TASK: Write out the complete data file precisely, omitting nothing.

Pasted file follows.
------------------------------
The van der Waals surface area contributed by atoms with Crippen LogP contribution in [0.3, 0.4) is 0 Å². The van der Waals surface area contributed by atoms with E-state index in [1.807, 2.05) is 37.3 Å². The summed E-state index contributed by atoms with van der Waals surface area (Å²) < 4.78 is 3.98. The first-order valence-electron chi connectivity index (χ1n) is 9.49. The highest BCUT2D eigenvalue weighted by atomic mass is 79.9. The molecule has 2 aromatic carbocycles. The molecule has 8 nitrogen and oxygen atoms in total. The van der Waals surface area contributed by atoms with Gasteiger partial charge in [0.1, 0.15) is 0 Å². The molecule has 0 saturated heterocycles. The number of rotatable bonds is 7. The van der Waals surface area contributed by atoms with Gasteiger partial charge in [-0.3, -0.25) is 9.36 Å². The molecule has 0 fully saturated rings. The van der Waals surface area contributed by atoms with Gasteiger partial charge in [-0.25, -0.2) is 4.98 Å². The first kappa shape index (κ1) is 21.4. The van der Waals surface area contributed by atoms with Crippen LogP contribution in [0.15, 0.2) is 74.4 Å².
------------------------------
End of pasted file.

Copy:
The van der Waals surface area contributed by atoms with Crippen LogP contribution in [0.3, 0.4) is 0 Å². The van der Waals surface area contributed by atoms with E-state index in [1.807, 2.05) is 37.3 Å². The summed E-state index contributed by atoms with van der Waals surface area (Å²) < 4.78 is 3.98. The first-order valence-electron chi connectivity index (χ1n) is 9.49. The highest BCUT2D eigenvalue weighted by atomic mass is 79.9. The molecule has 2 aromatic carbocycles. The molecule has 8 nitrogen and oxygen atoms in total. The van der Waals surface area contributed by atoms with Gasteiger partial charge in [0.1, 0.15) is 0 Å². The molecule has 0 saturated heterocycles. The number of rotatable bonds is 7. The van der Waals surface area contributed by atoms with Gasteiger partial charge in [-0.3, -0.25) is 9.36 Å². The molecule has 0 fully saturated rings. The van der Waals surface area contributed by atoms with Gasteiger partial charge in [-0.25, -0.2) is 4.98 Å². The first kappa shape index (κ1) is 21.4. The van der Waals surface area contributed by atoms with Crippen LogP contribution in [0.15, 0.2) is 74.4 Å².